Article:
Monday, December 5, 2022

‘These are our narratives we’re talking about’: The Black mental health experience at MSU

September 30, 2022
Assistant Professor Christina L. Myers poses for a photo on Sept. 30, 2022 outside the Communication Arts and Sciences building. Myers spoke about Michigan State and mental health of Black students.
Assistant Professor Christina L. Myers poses for a photo on Sept. 30, 2022 outside the Communication Arts and Sciences building. Myers spoke about Michigan State and mental health of Black students. —
Photo by Annie Barker | The State News

Black mental health.

A concept that gets drowned out by the lack of representation and inclusion for Black students on Michigan State University's campus.

The result? Black students' mental health deteriorates, creating feelings of isolation and loneliness.

Graphic design freshman Danielle Givans stepped onto MSU’s campus for the first time in August. Her days have consisted of adjusting to the change and even having encountered some “weird stares” from some white students at the predominately white campus.

“So far it’s been just me adjusting to it like being around a specific set of race,” Givans said. “Like you’ll see your own race … you’ll smile at them, but it seems like you just get weird stares sometimes from people who aren’t Black.”

Mechanical engineering sophomore Chanel Hughes said in an email that with MSU being a predominantly white institution, or PWI, racism is an urgent issue on campus and within the student body.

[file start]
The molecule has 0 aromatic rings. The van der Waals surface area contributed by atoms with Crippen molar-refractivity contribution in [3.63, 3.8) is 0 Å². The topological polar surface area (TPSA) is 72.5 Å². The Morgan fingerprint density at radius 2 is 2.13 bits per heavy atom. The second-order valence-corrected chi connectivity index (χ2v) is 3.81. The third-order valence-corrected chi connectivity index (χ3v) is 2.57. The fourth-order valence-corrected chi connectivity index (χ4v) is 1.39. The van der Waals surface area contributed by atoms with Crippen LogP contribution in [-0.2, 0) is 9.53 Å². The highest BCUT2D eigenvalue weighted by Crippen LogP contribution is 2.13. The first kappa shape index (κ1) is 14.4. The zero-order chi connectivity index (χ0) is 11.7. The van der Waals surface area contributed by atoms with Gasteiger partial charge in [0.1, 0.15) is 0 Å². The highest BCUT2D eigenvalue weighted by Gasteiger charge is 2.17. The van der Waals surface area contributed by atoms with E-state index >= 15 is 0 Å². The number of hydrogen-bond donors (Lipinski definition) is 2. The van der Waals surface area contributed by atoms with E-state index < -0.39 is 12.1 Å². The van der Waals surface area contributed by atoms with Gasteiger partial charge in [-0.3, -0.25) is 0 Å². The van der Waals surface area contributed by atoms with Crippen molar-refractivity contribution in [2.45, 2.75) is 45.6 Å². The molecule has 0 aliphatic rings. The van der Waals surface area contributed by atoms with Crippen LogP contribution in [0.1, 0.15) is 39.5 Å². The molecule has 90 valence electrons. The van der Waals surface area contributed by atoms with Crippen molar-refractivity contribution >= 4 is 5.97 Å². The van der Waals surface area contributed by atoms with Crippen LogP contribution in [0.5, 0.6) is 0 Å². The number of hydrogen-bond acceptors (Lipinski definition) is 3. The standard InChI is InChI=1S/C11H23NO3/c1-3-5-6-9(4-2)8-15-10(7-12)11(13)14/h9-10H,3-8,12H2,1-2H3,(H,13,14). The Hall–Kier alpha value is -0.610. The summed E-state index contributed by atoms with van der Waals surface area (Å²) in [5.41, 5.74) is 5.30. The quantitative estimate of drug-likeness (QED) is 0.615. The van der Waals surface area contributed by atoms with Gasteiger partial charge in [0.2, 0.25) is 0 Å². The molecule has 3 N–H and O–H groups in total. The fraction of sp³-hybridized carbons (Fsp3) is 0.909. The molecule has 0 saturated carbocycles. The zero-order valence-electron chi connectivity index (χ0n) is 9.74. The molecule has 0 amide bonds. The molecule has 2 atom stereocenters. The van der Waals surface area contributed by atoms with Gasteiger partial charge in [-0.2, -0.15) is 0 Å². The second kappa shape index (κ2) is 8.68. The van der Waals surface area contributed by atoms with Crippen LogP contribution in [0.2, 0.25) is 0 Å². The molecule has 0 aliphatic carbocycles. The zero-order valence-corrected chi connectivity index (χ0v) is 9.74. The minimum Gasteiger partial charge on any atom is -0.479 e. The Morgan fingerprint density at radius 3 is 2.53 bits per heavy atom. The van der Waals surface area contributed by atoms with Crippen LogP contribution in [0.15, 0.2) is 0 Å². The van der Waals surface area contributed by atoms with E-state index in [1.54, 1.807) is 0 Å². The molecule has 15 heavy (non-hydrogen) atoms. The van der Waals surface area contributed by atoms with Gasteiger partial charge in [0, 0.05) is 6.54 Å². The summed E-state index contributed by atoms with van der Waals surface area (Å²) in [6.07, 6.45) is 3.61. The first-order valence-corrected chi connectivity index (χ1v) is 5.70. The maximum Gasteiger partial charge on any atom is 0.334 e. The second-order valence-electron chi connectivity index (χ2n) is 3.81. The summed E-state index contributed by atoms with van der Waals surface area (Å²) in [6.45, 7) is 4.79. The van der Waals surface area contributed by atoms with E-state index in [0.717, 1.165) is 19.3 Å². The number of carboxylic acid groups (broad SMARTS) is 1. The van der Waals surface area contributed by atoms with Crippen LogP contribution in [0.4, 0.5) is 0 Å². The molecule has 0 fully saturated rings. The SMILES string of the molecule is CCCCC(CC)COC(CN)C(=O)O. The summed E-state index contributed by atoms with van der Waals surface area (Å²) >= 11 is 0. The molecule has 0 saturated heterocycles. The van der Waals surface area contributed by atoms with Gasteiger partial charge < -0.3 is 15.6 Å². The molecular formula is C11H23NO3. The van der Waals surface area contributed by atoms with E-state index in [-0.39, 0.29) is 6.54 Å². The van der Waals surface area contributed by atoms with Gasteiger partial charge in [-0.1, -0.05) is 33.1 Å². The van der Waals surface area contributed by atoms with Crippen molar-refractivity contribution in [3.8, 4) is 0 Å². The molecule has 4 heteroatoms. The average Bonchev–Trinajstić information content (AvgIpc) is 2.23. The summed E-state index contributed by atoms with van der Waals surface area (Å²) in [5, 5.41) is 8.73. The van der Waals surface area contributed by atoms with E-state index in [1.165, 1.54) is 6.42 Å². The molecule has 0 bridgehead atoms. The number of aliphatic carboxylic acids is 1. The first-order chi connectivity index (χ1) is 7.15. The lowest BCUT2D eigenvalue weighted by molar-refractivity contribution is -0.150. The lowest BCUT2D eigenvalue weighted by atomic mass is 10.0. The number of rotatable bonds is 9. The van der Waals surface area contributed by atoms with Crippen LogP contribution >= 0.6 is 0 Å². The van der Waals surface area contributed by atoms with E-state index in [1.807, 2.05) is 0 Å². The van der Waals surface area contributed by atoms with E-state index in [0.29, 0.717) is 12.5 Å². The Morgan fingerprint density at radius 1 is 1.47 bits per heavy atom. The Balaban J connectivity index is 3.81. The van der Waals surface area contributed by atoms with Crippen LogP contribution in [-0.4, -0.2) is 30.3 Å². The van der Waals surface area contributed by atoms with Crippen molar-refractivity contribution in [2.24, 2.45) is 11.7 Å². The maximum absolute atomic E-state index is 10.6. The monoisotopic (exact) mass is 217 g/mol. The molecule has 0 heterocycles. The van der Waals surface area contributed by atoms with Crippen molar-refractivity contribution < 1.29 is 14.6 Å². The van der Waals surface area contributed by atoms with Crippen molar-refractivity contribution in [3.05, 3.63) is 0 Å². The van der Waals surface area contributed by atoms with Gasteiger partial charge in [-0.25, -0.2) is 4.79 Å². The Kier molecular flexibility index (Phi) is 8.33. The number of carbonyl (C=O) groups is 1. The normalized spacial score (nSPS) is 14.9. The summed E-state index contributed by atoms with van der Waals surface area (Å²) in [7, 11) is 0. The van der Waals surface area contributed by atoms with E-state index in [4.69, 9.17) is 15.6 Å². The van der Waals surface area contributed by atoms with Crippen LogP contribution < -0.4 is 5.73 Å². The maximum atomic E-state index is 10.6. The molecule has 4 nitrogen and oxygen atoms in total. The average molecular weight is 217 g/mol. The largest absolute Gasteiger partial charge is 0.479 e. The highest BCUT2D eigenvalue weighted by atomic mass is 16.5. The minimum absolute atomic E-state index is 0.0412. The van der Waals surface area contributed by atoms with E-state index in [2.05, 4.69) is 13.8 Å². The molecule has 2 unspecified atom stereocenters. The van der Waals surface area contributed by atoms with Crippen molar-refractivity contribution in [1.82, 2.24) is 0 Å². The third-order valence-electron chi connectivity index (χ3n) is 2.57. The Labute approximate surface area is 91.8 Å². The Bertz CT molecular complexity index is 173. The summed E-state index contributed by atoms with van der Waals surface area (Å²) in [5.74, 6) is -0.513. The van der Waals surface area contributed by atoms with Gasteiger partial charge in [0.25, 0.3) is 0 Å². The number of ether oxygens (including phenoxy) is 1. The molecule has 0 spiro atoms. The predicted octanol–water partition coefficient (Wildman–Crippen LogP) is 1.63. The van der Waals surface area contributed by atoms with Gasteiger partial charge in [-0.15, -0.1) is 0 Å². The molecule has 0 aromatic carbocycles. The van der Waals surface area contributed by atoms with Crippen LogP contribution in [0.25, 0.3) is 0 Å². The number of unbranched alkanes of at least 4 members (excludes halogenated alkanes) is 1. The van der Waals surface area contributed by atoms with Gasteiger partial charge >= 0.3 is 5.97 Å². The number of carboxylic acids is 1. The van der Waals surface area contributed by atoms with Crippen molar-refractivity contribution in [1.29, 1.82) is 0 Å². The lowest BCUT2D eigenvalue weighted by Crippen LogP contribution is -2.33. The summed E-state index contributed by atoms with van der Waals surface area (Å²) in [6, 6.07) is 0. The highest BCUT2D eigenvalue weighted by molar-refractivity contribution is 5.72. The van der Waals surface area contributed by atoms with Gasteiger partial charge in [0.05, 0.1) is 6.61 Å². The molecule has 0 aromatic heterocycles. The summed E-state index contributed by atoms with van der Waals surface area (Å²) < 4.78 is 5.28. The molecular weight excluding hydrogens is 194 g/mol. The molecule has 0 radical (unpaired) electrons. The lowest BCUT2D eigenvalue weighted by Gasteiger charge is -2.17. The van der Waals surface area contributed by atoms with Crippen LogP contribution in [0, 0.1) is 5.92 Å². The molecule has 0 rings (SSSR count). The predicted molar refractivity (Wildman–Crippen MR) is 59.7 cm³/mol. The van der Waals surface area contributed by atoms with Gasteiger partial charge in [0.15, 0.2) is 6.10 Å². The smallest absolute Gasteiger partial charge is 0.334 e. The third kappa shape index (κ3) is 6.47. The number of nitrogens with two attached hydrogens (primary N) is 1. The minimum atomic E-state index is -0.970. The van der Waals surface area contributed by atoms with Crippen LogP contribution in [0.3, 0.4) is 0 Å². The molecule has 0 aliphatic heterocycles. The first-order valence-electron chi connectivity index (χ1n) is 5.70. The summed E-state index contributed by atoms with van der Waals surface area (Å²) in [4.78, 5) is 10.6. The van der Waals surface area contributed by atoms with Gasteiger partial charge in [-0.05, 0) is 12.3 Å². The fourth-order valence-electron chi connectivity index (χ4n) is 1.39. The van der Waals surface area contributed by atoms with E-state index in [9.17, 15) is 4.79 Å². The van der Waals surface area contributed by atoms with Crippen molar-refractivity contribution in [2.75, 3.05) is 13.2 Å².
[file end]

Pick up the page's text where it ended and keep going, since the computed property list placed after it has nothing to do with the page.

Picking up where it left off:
“Some ways that my mental health have been affected here at MSU is lack of sleep, the workload from all of my classes, stress from normal life situations and racism that is going on around campus,” Hughes said in an email. “I think the school is trying to have more support for us, Black students on campus, but I don’t think it is enough.”


Representation matters; according to Elon University's Center for Engaged Learning, “racial minorities represent about 15% of the college-aged population in the US, but at top-tier institutions, their presence represents only about 6% since 1980.”

Proper representation of racial and ethnic groups can benefit the student body on such a grand scale and can help limit some of the conflicts that come with being a Black student at a PWI.

“So far I’ve seen all the Black groups during Sparticipation, but now I don’t see many flyers about it anymore,” Givans said. “So I don’t know where to go for that kind of stuff.”

According to MSU's 2021-22 Fall Enrollment Report, 3,438 students identify as African American at Michigan State University. Prioritizing Black mental health is important because these students deserve adequate counseling resources tailored to help them specifically. 

“The lack of representation for Black mental health makes me feel like the school doesn’t really want to help us,” Hughes said in an email. “I definitely feel like it is making others like me feel unheard because of how the school says that they want to help but not really doing anything to actually help.” 

Professors like assistant journalism professor Christina Myers do as much as they can to promote a positive atmosphere in the classroom and to help demonstrate the extra support needed for the few black students in their classrooms. She said she believes that supporting Black mental health at a PWI is essential.